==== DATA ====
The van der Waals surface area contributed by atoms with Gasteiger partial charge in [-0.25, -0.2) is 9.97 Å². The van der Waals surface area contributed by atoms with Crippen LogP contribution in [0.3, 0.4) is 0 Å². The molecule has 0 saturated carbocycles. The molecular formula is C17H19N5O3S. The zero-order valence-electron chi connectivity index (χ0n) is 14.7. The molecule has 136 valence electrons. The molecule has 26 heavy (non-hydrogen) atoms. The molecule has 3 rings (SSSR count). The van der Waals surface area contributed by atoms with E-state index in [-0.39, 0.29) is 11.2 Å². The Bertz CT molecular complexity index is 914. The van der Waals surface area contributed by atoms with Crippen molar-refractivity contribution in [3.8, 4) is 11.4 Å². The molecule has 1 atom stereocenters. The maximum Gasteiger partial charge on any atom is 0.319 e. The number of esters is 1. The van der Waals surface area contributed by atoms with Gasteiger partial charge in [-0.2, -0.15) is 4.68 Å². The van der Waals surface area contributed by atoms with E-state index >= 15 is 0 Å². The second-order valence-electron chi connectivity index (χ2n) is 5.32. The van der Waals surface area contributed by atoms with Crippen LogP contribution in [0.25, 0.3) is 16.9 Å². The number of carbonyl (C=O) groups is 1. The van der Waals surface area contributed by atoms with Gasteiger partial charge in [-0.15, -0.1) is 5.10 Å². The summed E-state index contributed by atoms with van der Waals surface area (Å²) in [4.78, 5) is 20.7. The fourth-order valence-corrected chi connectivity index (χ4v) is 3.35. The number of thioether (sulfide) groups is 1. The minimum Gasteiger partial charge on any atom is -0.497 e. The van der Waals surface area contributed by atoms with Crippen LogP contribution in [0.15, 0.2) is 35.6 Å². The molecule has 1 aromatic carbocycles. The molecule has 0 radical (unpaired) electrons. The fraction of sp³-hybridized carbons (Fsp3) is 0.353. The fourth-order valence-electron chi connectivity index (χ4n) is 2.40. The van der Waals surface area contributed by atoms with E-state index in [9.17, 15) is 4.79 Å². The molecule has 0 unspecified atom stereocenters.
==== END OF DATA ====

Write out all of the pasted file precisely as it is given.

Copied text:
The van der Waals surface area contributed by atoms with Gasteiger partial charge in [-0.25, -0.2) is 9.97 Å². The van der Waals surface area contributed by atoms with Crippen LogP contribution in [0.3, 0.4) is 0 Å². The molecule has 0 saturated carbocycles. The molecular formula is C17H19N5O3S. The zero-order valence-electron chi connectivity index (χ0n) is 14.7. The molecule has 136 valence electrons. The molecule has 26 heavy (non-hydrogen) atoms. The molecule has 3 rings (SSSR count). The van der Waals surface area contributed by atoms with E-state index in [-0.39, 0.29) is 11.2 Å². The Bertz CT molecular complexity index is 914. The van der Waals surface area contributed by atoms with Crippen molar-refractivity contribution in [3.8, 4) is 11.4 Å². The molecule has 1 atom stereocenters. The maximum Gasteiger partial charge on any atom is 0.319 e. The number of esters is 1. The van der Waals surface area contributed by atoms with Gasteiger partial charge in [-0.2, -0.15) is 4.68 Å². The van der Waals surface area contributed by atoms with E-state index >= 15 is 0 Å². The second-order valence-electron chi connectivity index (χ2n) is 5.32. The van der Waals surface area contributed by atoms with Crippen LogP contribution in [0.25, 0.3) is 16.9 Å². The number of carbonyl (C=O) groups is 1. The van der Waals surface area contributed by atoms with Gasteiger partial charge in [-0.15, -0.1) is 5.10 Å². The summed E-state index contributed by atoms with van der Waals surface area (Å²) in [4.78, 5) is 20.7. The fourth-order valence-corrected chi connectivity index (χ4v) is 3.35. The number of thioether (sulfide) groups is 1. The minimum Gasteiger partial charge on any atom is -0.497 e. The van der Waals surface area contributed by atoms with Crippen LogP contribution in [0.15, 0.2) is 35.6 Å². The molecule has 1 aromatic carbocycles. The molecule has 0 radical (unpaired) electrons. The fraction of sp³-hybridized carbons (Fsp3) is 0.353. The fourth-order valence-electron chi connectivity index (χ4n) is 2.40. The van der Waals surface area contributed by atoms with E-state index in [9.17, 15) is 4.79 Å². The molecule has 0 unspecified atom stereocenters.